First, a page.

Platform: Board game

    Huh, I don’t remember this console being at E3. Was it at one of the indie booths?

  2. zerocrates says:

    Board game review, cool.

    It’s a shame this sucks, and in a way that it’s just sad to read about its generalized lameness. On the other hand, that a board game based on a licensed Twitter feed is crummy is probably a sign that all is right in the universe.

    • Dave Dalrymple says:

      Are any of these Internet-joke-based games actually playable? They seem to belong to a class of gifts that are glorified greeting cards, destined to be thrown out a week later. (See also, Internet-joke-based books.)

      • HobbesMkii says:

         There are more Internert-joke-based games? That’s horrible.

        • Dave Dalrymple says:

          “Awkward Family Photos” springs to mind. It’s a staple of those Calendar stores that appear in the malls around Christmas time.

        • Citric says:

          What could an Awkward Family Photos game even be? A camera and a pile of dated sweaters?

        • Fyodor Douchetoevsky says:

          There are also the de-facto internet meme games like Cards Against Humanity, and (arguably) Smash Up and Munchkin. Nerds into boardgames eat that shit up. 

          And I’ve seen iOS app based boardgames, like Angry Birds, Temple Run, and Words with Friends (!?), Though I guess those are a slightly different category. 

          But boardgames are awesome! I still think Gameological should run more boardgame reviews, but preferably ones that are… uh, good. Hell, there are so many good boardgames that already exist that people outside of the hobby don’t know about, you could have a recurring feature of interesting boardgames that either are regarded as classics, or have a cool gimmick, or whatever. I’d love that kind of thing.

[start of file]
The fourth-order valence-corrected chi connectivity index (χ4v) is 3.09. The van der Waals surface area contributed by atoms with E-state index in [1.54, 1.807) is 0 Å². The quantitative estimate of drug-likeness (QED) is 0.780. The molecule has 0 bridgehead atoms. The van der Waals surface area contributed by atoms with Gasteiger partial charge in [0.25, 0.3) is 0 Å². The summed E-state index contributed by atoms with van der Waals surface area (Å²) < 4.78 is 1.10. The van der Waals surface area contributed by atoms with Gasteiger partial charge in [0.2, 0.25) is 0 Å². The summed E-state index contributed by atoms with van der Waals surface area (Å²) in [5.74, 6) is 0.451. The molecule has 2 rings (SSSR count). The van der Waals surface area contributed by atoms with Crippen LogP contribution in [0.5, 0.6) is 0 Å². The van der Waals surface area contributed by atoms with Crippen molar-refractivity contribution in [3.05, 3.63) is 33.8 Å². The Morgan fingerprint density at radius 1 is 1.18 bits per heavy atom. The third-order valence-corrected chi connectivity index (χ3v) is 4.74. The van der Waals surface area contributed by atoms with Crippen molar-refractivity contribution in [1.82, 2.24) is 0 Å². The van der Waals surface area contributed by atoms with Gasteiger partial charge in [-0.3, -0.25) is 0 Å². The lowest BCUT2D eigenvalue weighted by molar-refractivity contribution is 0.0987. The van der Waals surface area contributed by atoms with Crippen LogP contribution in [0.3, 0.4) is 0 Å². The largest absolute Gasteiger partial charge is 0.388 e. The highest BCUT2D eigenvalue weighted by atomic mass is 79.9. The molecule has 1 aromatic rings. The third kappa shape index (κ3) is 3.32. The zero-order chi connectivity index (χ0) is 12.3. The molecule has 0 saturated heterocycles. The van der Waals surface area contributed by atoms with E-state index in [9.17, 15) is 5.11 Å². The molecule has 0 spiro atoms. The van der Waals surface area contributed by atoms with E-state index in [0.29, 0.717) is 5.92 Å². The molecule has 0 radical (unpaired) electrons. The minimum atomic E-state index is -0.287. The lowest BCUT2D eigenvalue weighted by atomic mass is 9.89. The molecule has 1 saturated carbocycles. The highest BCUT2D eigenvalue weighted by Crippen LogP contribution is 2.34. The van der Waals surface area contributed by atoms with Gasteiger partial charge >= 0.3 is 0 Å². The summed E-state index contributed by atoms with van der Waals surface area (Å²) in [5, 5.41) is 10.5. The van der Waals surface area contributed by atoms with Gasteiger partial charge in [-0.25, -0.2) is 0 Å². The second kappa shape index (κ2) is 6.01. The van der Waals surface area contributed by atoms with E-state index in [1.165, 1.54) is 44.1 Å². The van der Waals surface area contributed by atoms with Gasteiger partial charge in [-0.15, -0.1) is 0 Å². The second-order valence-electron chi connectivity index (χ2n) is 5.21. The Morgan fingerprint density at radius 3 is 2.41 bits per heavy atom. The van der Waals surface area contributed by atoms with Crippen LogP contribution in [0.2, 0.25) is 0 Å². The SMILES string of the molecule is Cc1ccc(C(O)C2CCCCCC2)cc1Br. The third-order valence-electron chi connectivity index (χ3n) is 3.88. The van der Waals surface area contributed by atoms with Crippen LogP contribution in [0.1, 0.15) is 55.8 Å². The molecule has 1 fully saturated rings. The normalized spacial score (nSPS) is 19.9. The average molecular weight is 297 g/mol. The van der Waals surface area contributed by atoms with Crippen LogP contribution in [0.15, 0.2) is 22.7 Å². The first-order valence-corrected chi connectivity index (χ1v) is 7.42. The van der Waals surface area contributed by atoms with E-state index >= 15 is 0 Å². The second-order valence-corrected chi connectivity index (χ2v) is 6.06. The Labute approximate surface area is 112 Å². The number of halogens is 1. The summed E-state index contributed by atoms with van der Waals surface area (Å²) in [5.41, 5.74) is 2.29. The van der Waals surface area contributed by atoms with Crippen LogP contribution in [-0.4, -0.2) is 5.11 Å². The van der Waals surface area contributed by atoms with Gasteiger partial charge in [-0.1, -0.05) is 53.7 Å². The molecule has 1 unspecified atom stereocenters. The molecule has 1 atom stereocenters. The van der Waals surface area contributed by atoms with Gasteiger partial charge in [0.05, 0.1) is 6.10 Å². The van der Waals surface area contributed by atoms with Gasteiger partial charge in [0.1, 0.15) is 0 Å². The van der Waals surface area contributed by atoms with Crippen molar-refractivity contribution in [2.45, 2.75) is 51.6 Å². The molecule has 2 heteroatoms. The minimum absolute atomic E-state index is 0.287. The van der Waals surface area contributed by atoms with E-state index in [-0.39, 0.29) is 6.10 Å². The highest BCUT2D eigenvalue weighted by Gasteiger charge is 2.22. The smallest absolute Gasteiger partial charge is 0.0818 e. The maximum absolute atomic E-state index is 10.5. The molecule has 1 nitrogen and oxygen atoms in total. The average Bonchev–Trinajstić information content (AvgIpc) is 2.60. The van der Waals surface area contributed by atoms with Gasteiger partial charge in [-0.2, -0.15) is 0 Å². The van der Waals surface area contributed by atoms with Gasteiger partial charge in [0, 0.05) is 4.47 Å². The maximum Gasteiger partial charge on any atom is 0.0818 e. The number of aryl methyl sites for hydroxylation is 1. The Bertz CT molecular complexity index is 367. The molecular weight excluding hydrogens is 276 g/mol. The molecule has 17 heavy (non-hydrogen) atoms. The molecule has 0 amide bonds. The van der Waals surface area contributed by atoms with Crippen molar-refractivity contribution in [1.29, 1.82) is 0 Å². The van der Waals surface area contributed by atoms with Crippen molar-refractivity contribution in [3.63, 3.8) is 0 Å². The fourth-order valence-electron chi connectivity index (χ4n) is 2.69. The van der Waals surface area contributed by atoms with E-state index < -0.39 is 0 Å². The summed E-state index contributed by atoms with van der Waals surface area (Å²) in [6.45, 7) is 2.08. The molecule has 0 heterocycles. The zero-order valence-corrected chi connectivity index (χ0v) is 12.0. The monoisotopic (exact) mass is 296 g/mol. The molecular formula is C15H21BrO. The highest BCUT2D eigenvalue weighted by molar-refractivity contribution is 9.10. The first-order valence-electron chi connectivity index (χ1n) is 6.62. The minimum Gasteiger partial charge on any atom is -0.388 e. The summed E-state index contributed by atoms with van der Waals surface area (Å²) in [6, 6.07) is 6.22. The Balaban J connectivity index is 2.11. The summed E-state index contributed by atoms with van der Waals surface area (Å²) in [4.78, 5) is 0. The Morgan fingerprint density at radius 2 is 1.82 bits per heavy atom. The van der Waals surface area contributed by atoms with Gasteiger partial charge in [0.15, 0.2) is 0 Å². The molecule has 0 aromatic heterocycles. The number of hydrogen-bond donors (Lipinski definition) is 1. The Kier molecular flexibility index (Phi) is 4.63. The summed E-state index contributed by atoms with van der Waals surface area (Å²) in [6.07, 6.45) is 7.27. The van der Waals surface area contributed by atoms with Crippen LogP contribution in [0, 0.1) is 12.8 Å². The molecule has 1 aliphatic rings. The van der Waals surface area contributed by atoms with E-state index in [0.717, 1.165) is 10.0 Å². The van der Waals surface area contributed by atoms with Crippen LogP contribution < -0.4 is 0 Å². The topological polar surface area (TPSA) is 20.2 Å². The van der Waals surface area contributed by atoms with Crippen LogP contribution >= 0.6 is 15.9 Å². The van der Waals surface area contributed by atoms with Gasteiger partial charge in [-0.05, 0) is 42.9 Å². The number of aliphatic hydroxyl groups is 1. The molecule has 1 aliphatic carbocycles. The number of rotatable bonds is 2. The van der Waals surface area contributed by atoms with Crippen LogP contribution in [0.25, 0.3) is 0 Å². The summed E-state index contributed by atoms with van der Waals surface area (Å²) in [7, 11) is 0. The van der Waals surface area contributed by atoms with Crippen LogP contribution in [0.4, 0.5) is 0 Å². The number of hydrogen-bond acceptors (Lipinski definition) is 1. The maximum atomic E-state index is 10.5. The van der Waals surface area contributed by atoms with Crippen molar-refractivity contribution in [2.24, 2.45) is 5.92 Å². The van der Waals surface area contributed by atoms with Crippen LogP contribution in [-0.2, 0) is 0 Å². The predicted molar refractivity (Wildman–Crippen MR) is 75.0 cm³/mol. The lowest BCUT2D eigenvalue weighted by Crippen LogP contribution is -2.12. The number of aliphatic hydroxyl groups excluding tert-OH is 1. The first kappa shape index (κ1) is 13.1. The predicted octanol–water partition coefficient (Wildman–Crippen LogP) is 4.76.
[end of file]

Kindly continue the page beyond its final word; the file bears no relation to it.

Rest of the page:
• Dave Dalrymple says:

          @Douchetoevsky:disqus : I’d love to see Primers on various board games, whether they’re fairly recent like Carcassonne, classics like Mouse Trap, or ancient like Pente. 

      • Aurora Boreanaz says:

        I’m glad that, so far, almost all internet meme-related media have failed.  (A “Shit My Dad Says” TV show?  Really, TV?)

        • HobbesMkii says:

          Well, no, not really, because it was prime-time broadcast and they can’t say “Shit” before safe harbor.

        • neodocT says:

           I for one am looking forward to “Grumpy Cat: The Movie”.

        • fieldafar says:

          @neodocT:disqus I don’t know if you’re joking or not, but:

  3. fieldafar says:

    I think I’ll stick with the Twitter account, then. At least it won’t cost me $25.

  4. The_Misanthrope says:

    So did they buy up his tweets with the idea of the game already in mind?  Or did they get his tweets and then, after exploring other options, decide to turn it into a game?  I thought the agreed-upon tweet-to-other-media thing is either a sitcom or a New Yorker cartoon. 

    I’m generally in favor of unusual springboards for game ideas, but you actually have to go somewhere with it.  I suppose they figured his Twitter fanbase would be a good customer base.

  5. Kilzor says:

    So, if you think about it, most Twitter humor is just a one person version of Cards Against Humanity.  Total Keanu “Whoa” moment.